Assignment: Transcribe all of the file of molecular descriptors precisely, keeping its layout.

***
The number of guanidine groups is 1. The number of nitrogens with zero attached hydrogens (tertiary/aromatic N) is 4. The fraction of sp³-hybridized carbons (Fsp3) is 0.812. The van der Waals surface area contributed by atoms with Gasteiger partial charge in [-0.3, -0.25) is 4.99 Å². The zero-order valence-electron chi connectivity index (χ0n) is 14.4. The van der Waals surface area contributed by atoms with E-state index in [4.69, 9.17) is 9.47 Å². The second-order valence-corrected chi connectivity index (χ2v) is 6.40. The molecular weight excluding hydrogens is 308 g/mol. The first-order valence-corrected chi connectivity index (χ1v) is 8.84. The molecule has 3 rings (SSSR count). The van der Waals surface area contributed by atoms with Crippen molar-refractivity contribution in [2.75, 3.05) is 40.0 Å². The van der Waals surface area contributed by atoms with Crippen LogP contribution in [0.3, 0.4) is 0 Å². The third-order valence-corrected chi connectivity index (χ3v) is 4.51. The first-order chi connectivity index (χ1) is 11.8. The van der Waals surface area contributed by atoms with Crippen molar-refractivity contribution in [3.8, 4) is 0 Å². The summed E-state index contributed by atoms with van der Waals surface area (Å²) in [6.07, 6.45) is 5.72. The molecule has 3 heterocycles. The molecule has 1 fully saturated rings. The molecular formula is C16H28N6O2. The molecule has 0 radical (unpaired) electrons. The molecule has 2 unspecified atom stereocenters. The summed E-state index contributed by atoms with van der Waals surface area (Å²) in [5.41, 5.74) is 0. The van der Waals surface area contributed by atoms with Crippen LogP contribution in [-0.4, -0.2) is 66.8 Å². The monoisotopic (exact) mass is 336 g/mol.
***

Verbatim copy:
The number of guanidine groups is 1. The number of nitrogens with zero attached hydrogens (tertiary/aromatic N) is 4. The fraction of sp³-hybridized carbons (Fsp3) is 0.812. The van der Waals surface area contributed by atoms with Gasteiger partial charge in [-0.3, -0.25) is 4.99 Å². The zero-order valence-electron chi connectivity index (χ0n) is 14.4. The van der Waals surface area contributed by atoms with E-state index in [4.69, 9.17) is 9.47 Å². The second-order valence-corrected chi connectivity index (χ2v) is 6.40. The molecular weight excluding hydrogens is 308 g/mol. The first-order valence-corrected chi connectivity index (χ1v) is 8.84. The molecule has 3 rings (SSSR count). The van der Waals surface area contributed by atoms with Crippen molar-refractivity contribution in [2.75, 3.05) is 40.0 Å². The van der Waals surface area contributed by atoms with Crippen LogP contribution in [0.3, 0.4) is 0 Å². The third-order valence-corrected chi connectivity index (χ3v) is 4.51. The first-order chi connectivity index (χ1) is 11.8. The van der Waals surface area contributed by atoms with Crippen molar-refractivity contribution in [3.8, 4) is 0 Å². The summed E-state index contributed by atoms with van der Waals surface area (Å²) in [6.07, 6.45) is 5.72. The molecule has 3 heterocycles. The molecule has 1 fully saturated rings. The molecular formula is C16H28N6O2. The molecule has 0 radical (unpaired) electrons. The molecule has 2 unspecified atom stereocenters. The summed E-state index contributed by atoms with van der Waals surface area (Å²) in [5.41, 5.74) is 0. The van der Waals surface area contributed by atoms with Crippen LogP contribution in [-0.4, -0.2) is 66.8 Å². The monoisotopic (exact) mass is 336 g/mol.